On Travelling

Earlier this year, I flew to Vienna for a work trip. After staying a few days, I took a bus to Bratislava, in Slovakia, which is about 1 hour and 20 minutes from Vienna. On the way there, we passed by an industrial area near Schwechat.

Located on a flat field, tubes, turbines, tanks and tall chimneys with white smoke coming out immediately stood out. I wish I had taken a photograph of it, but unfortunately, I did not. We didn’t come out of the bus and it did not occur to me to take a photo inside of it. Besides getting motion sickness, bus windows always make photos look bad.

Nonetheless, that surreal picture, now lodged in my mind, was quite memorable. It’s not everyday we pass by a place like that and wonder how big it is or how many people work there. Somehow, that industrial area felt like an exotic place1.

It has become a widely popular opinion that travelling is the absolute best thing you can do in life. Travelling is, according to blogs on the internet, profiles on social media and quotes on Brainy Quote, never a waste of time, or money. It is always pleasurable, enriching and, above all, life-changing.

What I disagree about these assumptions is that they imply that travelling is meant to have a purpose: a form of therapy, self-discovery, or it’s just meant to be productive. There’s nothing wrong with travelling with a purpose. But travelling for fun, rest, with no intent to “grow” or “learn” is just as valid.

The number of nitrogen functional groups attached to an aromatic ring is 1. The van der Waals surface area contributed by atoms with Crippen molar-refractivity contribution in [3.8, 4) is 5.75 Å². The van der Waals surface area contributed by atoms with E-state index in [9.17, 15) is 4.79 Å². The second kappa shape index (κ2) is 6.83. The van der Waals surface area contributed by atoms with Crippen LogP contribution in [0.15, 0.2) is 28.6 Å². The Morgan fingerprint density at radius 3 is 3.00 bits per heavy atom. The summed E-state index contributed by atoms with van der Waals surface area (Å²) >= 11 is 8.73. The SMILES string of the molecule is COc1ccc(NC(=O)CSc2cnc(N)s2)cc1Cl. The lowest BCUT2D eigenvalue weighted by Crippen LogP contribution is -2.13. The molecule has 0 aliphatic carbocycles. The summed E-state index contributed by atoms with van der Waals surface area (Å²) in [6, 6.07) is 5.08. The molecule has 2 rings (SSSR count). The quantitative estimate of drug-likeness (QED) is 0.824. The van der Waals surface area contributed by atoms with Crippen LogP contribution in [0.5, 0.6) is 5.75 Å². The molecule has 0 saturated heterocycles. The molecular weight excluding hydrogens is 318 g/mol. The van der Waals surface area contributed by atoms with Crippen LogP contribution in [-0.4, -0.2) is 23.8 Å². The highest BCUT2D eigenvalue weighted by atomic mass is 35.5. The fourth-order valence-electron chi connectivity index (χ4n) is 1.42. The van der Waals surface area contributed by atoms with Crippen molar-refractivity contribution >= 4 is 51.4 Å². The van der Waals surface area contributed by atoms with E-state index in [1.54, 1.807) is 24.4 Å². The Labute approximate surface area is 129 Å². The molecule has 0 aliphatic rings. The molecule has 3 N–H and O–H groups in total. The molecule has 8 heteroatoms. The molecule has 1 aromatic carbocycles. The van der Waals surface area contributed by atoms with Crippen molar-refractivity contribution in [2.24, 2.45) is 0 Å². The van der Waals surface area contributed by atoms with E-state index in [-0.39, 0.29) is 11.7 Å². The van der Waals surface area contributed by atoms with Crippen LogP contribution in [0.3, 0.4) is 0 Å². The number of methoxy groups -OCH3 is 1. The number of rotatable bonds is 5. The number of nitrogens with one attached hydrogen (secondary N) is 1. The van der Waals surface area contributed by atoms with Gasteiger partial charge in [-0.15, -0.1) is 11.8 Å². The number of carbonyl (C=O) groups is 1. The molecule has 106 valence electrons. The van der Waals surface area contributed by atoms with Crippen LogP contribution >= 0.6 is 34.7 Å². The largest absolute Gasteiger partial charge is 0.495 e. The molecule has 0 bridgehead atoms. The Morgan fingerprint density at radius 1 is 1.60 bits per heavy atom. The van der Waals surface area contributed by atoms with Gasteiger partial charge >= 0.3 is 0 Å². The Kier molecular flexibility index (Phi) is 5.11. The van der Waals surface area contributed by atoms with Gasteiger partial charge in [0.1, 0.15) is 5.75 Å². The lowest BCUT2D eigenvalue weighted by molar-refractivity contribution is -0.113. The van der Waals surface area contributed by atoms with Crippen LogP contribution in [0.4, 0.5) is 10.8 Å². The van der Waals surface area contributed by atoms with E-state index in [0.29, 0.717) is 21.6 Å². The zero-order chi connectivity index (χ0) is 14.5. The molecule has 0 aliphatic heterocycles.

I also don’t get the assumption that hopping on a plane and travelling as far away as you can to “discover the world” is absolutely mandatory. Naturally, it’s great to travel far and witness the difference and unfamiliarity, but that is surely not the only way.

In the modern world, booking flights on a whim and wanting to go everywhere is synonym with being adventurous, curious, vivacious—the opposite of lazy. But does one have to enjoy the frenzy of airports? The dirt of safaris or the effects of jetlag, to be considered a cultured human? Is one such a horrible creature for saying they have no interest in visiting country X, Y or Z?

The coolest thing, and the point many of us miss is, travelling is something so accessible and easy to do. You can do so in your city, your country, or your continent. You can travel on a weekend or on an afternoon and go to a street you have never been.

The best part of a trip to me though, is coming home. As the plane approaches the chaotic Lisbon airport and we fly over the Tejo river, my heart skips a beat. The sunlight is magical. The romantic monuments are still here. Everything is still annoyingly unpolished and non-methodical. Yet, despite all the things I dislike about home, I am always happy to be back.

  1. Interesting read on what an exotic place consists of in the book “How to Travel” by The School of Life ↩︎

Photo by Carlo Piro